So after graduating from high school in a small town outside of Chicago, Steed attended Rush University in the city and earned a bachelor's degree in nursing. All the while, she paid her own way by working a variety of jobs that included bill collecting, banking, insurance and a student nursing apprenticeship. It was during that time that Steed realized she didn't want to be a traditional nurse and would rather combine the business skills instilled by her entrepreneurial father with the aptitude for patient care inspired by her mother.
Though she went ahead and took a job as a nurse after graduating from nursing school, Steed was itching for something different; she just didn't know what it was. But barely a month into her new role, when she was selected to be the champion for her hospital's electronic health-record system, Steed says she had reached a turning point.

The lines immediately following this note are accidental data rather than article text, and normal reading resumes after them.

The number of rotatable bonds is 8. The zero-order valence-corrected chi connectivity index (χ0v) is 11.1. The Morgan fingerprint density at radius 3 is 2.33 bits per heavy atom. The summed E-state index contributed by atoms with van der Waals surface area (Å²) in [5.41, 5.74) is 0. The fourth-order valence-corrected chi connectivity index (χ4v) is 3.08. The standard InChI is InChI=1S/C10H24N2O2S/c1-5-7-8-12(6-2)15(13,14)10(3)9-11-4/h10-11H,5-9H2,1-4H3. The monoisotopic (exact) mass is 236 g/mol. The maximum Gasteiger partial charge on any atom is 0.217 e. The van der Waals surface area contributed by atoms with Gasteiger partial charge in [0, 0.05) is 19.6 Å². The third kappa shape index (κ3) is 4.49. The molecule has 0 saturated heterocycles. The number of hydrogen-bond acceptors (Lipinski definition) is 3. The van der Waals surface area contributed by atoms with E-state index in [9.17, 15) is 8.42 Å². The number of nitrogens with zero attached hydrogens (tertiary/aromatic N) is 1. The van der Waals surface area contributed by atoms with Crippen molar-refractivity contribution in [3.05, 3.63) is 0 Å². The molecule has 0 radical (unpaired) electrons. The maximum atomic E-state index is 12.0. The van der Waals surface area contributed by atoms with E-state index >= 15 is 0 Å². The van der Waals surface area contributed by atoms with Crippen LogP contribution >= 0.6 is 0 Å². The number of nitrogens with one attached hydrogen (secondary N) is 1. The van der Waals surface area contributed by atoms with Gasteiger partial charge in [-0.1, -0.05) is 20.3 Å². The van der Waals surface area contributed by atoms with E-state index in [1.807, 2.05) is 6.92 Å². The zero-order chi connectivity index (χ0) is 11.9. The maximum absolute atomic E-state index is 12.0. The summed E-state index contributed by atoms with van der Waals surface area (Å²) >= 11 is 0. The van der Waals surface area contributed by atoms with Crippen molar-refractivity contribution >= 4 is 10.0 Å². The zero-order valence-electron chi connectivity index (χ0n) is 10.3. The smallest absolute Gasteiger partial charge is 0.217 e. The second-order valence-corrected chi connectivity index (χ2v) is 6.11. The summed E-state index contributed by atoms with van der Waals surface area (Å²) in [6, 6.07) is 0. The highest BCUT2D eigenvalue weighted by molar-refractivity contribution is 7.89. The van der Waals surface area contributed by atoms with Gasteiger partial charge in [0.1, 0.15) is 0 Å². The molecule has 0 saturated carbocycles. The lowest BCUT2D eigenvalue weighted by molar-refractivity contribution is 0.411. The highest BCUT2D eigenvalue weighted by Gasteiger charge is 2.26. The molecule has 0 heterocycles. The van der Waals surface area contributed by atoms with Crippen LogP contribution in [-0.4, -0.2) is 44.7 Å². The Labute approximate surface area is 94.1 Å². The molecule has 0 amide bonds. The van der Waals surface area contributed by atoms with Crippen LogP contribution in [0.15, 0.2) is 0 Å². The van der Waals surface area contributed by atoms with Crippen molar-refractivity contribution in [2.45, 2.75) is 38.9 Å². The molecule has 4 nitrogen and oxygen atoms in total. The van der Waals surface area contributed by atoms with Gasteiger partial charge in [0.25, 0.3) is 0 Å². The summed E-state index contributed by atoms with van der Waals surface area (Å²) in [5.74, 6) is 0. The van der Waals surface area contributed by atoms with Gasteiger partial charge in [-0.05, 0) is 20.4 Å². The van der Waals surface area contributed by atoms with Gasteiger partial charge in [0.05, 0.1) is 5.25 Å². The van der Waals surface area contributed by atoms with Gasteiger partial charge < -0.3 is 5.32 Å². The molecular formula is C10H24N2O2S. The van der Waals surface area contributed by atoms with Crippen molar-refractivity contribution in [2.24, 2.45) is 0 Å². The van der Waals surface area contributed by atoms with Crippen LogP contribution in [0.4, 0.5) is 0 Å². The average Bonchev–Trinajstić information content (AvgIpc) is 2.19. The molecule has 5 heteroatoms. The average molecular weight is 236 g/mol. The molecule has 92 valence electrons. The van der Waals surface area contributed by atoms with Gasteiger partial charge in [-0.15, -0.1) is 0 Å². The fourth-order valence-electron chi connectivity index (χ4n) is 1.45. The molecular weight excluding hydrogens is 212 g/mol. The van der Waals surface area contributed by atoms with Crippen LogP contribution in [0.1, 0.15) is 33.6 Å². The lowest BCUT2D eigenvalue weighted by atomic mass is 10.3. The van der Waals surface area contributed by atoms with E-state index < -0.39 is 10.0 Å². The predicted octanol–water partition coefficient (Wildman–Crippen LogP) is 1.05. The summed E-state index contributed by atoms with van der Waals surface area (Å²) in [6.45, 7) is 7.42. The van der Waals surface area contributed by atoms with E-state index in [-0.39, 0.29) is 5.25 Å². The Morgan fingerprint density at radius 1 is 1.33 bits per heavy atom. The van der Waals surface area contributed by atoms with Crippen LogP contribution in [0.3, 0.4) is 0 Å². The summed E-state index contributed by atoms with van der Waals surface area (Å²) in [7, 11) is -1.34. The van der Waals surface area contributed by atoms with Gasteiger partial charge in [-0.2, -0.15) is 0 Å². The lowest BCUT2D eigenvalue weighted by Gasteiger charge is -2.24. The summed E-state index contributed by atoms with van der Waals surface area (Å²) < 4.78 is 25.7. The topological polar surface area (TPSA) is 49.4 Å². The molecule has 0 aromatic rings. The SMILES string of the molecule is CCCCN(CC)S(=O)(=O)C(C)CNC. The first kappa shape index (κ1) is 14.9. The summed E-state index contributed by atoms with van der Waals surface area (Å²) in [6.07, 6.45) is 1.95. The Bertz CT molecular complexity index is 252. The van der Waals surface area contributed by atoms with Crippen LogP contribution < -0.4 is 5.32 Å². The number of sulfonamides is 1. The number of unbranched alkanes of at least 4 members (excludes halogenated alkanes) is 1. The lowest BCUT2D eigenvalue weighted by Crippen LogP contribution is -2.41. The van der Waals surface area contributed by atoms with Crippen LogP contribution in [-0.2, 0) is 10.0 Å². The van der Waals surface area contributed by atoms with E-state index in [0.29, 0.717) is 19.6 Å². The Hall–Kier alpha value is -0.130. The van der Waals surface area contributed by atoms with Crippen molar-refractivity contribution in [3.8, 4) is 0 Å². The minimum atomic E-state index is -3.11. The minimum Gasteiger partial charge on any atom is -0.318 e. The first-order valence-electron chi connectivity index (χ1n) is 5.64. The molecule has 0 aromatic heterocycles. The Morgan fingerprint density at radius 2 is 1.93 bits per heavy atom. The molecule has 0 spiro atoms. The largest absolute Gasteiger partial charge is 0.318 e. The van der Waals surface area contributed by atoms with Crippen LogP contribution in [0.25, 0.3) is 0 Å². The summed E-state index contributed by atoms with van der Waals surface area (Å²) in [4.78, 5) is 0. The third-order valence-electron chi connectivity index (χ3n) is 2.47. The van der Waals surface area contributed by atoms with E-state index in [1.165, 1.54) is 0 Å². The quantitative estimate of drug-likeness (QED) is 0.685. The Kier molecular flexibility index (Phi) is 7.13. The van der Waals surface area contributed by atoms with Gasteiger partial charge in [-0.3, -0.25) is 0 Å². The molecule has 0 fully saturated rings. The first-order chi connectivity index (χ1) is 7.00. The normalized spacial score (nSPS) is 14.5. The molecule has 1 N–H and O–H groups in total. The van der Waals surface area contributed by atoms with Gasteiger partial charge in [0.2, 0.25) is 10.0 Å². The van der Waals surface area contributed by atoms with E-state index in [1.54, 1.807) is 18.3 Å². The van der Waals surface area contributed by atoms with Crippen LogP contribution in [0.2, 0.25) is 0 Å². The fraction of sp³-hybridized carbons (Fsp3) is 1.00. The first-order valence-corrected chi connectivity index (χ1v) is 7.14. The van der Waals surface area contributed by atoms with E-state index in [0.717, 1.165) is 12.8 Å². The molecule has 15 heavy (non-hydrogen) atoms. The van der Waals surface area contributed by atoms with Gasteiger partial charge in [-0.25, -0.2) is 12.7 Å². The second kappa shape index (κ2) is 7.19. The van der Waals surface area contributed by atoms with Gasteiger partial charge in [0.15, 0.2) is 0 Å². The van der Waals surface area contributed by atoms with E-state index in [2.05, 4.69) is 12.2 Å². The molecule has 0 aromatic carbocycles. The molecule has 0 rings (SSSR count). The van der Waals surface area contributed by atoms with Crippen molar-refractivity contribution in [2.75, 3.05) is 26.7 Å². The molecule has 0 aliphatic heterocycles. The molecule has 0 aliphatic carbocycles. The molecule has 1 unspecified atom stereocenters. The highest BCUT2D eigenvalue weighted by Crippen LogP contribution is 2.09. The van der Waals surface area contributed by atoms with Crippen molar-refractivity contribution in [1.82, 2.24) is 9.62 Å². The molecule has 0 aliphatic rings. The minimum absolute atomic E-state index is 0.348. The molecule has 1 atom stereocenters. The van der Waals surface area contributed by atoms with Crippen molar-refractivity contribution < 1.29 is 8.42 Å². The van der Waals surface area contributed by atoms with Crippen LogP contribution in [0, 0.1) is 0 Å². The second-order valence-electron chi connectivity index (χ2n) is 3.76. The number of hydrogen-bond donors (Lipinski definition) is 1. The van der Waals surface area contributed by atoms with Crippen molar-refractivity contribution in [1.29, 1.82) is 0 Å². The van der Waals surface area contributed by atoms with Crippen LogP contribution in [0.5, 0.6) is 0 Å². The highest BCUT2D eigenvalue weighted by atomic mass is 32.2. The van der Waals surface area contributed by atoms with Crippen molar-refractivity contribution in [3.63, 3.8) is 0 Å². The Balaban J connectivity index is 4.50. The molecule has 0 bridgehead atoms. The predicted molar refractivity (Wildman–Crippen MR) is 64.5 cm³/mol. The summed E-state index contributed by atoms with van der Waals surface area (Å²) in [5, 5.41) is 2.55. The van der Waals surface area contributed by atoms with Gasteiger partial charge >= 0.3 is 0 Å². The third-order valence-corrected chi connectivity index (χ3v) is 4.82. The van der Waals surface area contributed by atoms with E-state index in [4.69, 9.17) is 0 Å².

“That was a door opening for me,” she says. Steed credits being in the right place at the right time with positioning her to learn a new skill and a new field—clinical informatics. Once she did, her career path rapidly began to change.
Steed was first recruited to a consulting role at software developer Picis and then to consultancy PricewaterhouseCoopers, where she says she became bilingual in the business world and the clinical practice world. She would next take her fluency in those languages to Advocate Health Care, based in Chicago's western suburbs, when she began serving as Advocate's vice president of clinical operations.
As Steed was working in these roles, she was also pursuing her MBA, followed by a doctorate of education in ethical leadership. But it didn't end there. “Literally, my M.O. is working 100 hours a week and raising three children,” Steed says. She had her first son when she finished her undergrad degree, her daughter when she was getting her MBA, and her next son during her doctoral program.